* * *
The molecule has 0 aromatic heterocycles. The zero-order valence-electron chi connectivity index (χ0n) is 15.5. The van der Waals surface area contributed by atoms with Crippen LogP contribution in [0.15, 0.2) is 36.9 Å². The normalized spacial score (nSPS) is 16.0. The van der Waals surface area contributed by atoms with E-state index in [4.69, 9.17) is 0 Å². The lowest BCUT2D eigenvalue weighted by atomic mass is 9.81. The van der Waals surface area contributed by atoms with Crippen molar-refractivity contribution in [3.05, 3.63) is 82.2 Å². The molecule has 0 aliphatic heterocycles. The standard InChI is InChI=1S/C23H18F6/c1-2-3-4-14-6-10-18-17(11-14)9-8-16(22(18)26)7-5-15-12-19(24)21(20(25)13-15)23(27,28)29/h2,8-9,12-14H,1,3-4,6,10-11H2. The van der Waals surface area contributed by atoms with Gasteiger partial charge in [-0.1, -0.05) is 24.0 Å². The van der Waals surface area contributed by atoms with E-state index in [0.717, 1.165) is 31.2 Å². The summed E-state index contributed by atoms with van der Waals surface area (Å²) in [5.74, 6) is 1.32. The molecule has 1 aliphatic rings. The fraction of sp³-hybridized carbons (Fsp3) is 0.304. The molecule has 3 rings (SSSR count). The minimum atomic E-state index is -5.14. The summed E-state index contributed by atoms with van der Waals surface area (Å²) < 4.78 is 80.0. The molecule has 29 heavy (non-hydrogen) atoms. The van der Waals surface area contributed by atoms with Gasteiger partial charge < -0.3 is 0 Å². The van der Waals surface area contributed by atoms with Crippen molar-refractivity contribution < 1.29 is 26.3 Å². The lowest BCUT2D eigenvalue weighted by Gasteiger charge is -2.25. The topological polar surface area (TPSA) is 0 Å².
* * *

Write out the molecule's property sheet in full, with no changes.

The molecule has 0 aromatic heterocycles. The zero-order valence-electron chi connectivity index (χ0n) is 15.5. The van der Waals surface area contributed by atoms with Crippen LogP contribution in [0.15, 0.2) is 36.9 Å². The normalized spacial score (nSPS) is 16.0. The van der Waals surface area contributed by atoms with E-state index in [4.69, 9.17) is 0 Å². The lowest BCUT2D eigenvalue weighted by atomic mass is 9.81. The van der Waals surface area contributed by atoms with Crippen molar-refractivity contribution in [3.05, 3.63) is 82.2 Å². The molecule has 0 aliphatic heterocycles. The standard InChI is InChI=1S/C23H18F6/c1-2-3-4-14-6-10-18-17(11-14)9-8-16(22(18)26)7-5-15-12-19(24)21(20(25)13-15)23(27,28)29/h2,8-9,12-14H,1,3-4,6,10-11H2. The van der Waals surface area contributed by atoms with Gasteiger partial charge in [-0.1, -0.05) is 24.0 Å². The van der Waals surface area contributed by atoms with E-state index in [0.717, 1.165) is 31.2 Å². The summed E-state index contributed by atoms with van der Waals surface area (Å²) in [5.74, 6) is 1.32. The molecule has 1 aliphatic rings. The fraction of sp³-hybridized carbons (Fsp3) is 0.304. The molecule has 3 rings (SSSR count). The minimum atomic E-state index is -5.14. The summed E-state index contributed by atoms with van der Waals surface area (Å²) < 4.78 is 80.0. The molecule has 29 heavy (non-hydrogen) atoms. The van der Waals surface area contributed by atoms with Gasteiger partial charge < -0.3 is 0 Å². The van der Waals surface area contributed by atoms with Crippen molar-refractivity contribution < 1.29 is 26.3 Å². The lowest BCUT2D eigenvalue weighted by Gasteiger charge is -2.25. The topological polar surface area (TPSA) is 0 Å².